And more. Much more.
We agreed to leave for home in Iowa by 7 a.m. on Wednesday morning, Dec. 21. I would drive; Chuck would read the news on his iPhone, and we would “make book,” as my mother used to say. If you’ve read my earlier columns, you know that I also pass semi-trucks by “haulin’ ass” to get around them. In my head, I had a plan. Drive no more than 9 mph over the speed limit; stop only for coffee, gas, and/or bathrooms; stay focused and keep movin’ to beat the blizzard to Des Moines.
The plan worked. Plus, we had more rhymes that kept us “rollin’.”
Chuck wrote this rhyme to Andrew:
Mary Riche is “haulin’ ass”
Keeps her foot down on the gas
Blew right ’round Indianapolass
Then fueled and caffeinated real fas’!
Way to go! You’re making book!
Done with Indy, but don’t you look!
Mary’s blazin’ like an Indy racer,
Stock car pilot, or ambulance chaser.Keep on haulin’
It’s getting nippy!
Soon you’ll cross the Mississippi.
We stopped for lunch at the Kersh Café in Farmington, IL, though we didn’t linger. My poor passenger kept smiling that adorable smile as he practically gulped down his hot beef sandwich, potatoes and gravy. I feigned empathy, albeit poorly, for his desire to relax a bit.
As the driver, I kept thinking each moment we delayed was one more moment the blizzard gained on us! I was a mad woman determined to get us back home on 28th Street before that blizzard! (Should I be admitting this in writing since the written word lives forever?)
After lunch and the previous rhyme, Chuck wrote back:
We are in the Illinois town of Tivoli. Spell it backwards.
I had played that game on our route to Oxford. (“I lov it, I lov it, I lov it!” I said, in my best imitation of the late-great Iowa sportscaster Jim Zabel.)
More from Chuck, after 10 hours on the road, at about 4 p.m., Des Moines time:
Speedy Mary has us entering
The east side of the Metro
At the same time the blizzard is
Entering the west side to let-go!
He wasn’t kidding. We made it to our home with no time to spare. Home sweet home. Let it snow, let it snow, let it snow!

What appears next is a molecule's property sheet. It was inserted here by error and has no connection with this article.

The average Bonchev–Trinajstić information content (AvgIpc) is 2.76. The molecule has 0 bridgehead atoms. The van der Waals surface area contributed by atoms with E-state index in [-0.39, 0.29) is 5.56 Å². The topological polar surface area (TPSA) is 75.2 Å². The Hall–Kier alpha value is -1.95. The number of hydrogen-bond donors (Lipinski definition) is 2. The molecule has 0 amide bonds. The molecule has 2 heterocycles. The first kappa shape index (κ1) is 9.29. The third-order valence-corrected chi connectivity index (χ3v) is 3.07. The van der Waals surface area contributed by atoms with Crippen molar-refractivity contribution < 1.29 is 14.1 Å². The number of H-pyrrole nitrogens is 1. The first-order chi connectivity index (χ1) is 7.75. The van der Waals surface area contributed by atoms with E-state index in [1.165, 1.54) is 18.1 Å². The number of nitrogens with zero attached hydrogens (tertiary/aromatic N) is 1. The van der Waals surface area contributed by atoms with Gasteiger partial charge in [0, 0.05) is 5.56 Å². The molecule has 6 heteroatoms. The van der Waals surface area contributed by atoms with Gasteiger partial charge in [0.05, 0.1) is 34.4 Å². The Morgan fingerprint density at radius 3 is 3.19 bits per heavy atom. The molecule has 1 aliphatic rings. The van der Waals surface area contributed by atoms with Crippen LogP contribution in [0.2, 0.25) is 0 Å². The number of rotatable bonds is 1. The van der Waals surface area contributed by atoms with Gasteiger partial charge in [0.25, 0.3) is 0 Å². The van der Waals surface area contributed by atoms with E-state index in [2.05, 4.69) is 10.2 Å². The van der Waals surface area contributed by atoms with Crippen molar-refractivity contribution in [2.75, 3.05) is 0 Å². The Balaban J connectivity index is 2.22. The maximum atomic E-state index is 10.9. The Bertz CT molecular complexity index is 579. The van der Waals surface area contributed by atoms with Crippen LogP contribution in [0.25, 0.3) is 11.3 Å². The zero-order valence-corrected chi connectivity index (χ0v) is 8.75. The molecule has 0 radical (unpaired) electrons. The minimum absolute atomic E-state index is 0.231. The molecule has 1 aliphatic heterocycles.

We arrived in Des Moines just in time!
We drove in the garage about the same time the snow started falling with an intensity that continued throughout the night.
We hunkered down in Des Moines until Christmas Eve, when we worshipped at the 9 p.m. service at our beloved Plymouth Church.
Earlier that day, I made our Christmas meal of roasted turkey, mashed potatoes and gravy, Mama Stamberg’s cranberry relish, hot rolls and our friend Greg Kenyon’s apple pie for dessert. We said our grace of gratitude and blessings and enjoyed the meal as we talked about past events and future plans.
When you’re blissed out and blessed, the topics flow easily from one to another.
On Christmas Day, it was the 15th or 16th or 11th – who knows ’cuz I don’t keep count — annual “MMR Christmas Day Film Festival.” This year’s lineup included Stephen Spielberg’s “The Fabelman’s”, “Glass Onion; Knives Out 2,” and “Walk the Line” (because Chuck had not seen it when it debuted in 2005, and I always like to include a musical in the film festival lineup).
Spielberg’s semi-biographical film is a gem. Beautifully directed with gorgeous cinematography, Michelle Williams owns the screen whenever she’s on camera. Her multi-layered portrayal of the mom was heart-wrenching even when I wanted to shake her for the decision she was about to make! All the acting was superb, especially Gabrielle LaBelle in the role of young “Stephen.” We both gave it “two thumbs up” and have been recommending it to friends.
“Glass Onion” is like any sequel. It starts out being interesting before it fizzles. And it fizzled for both us, though I had loved “Knives Out” for its clever story line and the cast of actors playing roles against stereotypes. But it was a bit predictable, after the initial surprise. Chuck said he had a difficult time following the storyline; I agreed.
Seeing “Walk the Line” again, for my fifth time (three in the theaters), was a real treat. I’m a big Reese Witherspoon fan, both for her acting and her impressive business skills with her Sunshine Productions that she sold last year for close to a billion bucks. Her portrayal of June Carter in this film won me over when I saw it the first time in the theater. The Academy agreed and awarded her an Oscar for her performance. Watching the film as “Puddin’,” the other half of our “Darlin’ and Puddin’” duo, I wondered where we would be performing next!
I’m not a poet, and I know it. However, this little rhyme found its way here.
Who roasts chestnuts on an open fire?
Where is a partridge in a pear tree?
Who can see Mama kissing Santa Claus?
How do I forget lyrics I learned when I was three?
Who cares if 10 lords are a-leapin?
What if I want to shout from the trees?
Christmas is about the birth of a child
A story that’s better than all episodes of Glee.
On Earth as in Heaven
Thy will be done.
Our voices will carry, and
We’ll live as one.
Here’s hoping you and yours are enjoying the holidays. And here’s to 2023 – Happy New Year!